THE Russian President, Dimitry Medvedev, has recently had one of his periodic spurts of positivist thinking. His two watchwords, "modernisation" and "democracy ", have been echoing across the local and international media as he seeks to ward off persistent accusations that Russia has returned to its bad old ways. "I know the shortcomings of our system better, perhaps, than anyone," Medvedev told an international forum, the Valdai Club, at the beginning of September. "But I categorically disagree with those who say that there is no democracy in Russia; that authoritarian traditions still rule."
Stirring stuff, but before the president throws his cap in the air and an emptied vodka glass into the fireplace, he may like to flick through the pages of The New Nobility, which charts the brief decline followed by the resolute resurrection of the KGB as a primary political force in the country. Or rather, he may not like it. Because every page in this book gainsays his claim in the most forceful fashion imaginable that democracy is now decisive in defining Russia's political direction.
The authors describe how the KGB (or FSB as its primary reincarnation is known) suffered an acute trauma in consequence of the Soviet Union's collapse in 1990 and the failed coup of August 1991 designed by hardliners in the KGB and the military.
Dazed and disoriented by the brave new world of capitalism, a majority of generals and other senior ranks scuttled the Lubyanka, the KGB's sepulchral HQ in central Moscow, and placed themselves at the service of the new moneyed class, the oligarchs and their imitators.
There are apocryphal stories of how the skeletal remnants of this previously terrifying security service were compelled to sell off the Lubyanka's lightbulbs and toilet paper supply to ward off extinction.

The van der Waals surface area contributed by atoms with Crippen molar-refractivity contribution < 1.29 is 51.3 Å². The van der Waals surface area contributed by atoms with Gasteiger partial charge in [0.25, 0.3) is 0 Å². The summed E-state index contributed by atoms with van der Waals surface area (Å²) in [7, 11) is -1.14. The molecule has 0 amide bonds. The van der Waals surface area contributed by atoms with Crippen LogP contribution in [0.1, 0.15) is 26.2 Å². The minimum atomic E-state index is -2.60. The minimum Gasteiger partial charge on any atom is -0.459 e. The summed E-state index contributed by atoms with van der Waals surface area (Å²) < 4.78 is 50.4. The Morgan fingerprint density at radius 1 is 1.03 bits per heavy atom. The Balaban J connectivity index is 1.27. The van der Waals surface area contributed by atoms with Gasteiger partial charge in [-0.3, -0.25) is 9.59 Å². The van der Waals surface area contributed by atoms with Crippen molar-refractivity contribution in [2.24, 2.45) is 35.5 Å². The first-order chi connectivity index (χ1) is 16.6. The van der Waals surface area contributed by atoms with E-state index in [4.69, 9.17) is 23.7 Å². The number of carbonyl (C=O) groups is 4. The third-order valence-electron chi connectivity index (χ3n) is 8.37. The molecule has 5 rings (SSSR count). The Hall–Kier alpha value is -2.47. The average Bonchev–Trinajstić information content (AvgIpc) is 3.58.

The moment that symbolised the organisation's breathtakingly swift collapse occurred just after the 1991 coup fizzled out, when protesters hauled down the statue of Feliz Dzerzhinsky that dominated Lubyanka Square.
Dzerzhinsky was the founder of the Cheka, the first post-revolutionary secret police, which was largely modelled on the Ochrana, its tsarist predecessor.
In one of countless fascinating details, Soldatov and Borogan describe how, in the wake of this event, a group of officers sneaked out of the Lubyanka and unscrewed the plaque commemorating Yuri Andropov, ex-head of the KGB and briefly, in the early 1980s, general secretary of the Communist party that is, the most powerful man in the Soviet Union.
It turns out that today members of the FSB still revere Andropov as the man who could have steered the Soviet Union out of the torpor of its later years and into a dynamic future without having to experience the chaos of the 90s and gangster capitalism.
Andropov, they are convinced, would have followed a Chinese model: economic transformation while retaining complete political control.
Soldatov and Borogan give the creepy details as to how the wild political freedoms that accompanied gangster capitalism were systematically eroded by the Kremlin's new masters.
They chipped away at charismatic individuals, at alternative centres of power in Russia's vast regions, at environmental groups and human rights organisations, at foreigners and, as the authors know only too well, at the recently won media freedoms.
The New Nobility is not a work of Kremlinology. It is the product of two profoundly courageous Russian journalists who are meticulous about their reporting.
They only publish information that they can properly document.
They cultivate contacts inside the security services where they can; they will talk their way through to the front line of dramatic events such as the Nord-Ost siege, when Chechen terrorists took hostage an entire theatre audience.
Sunday, September 26, 2010
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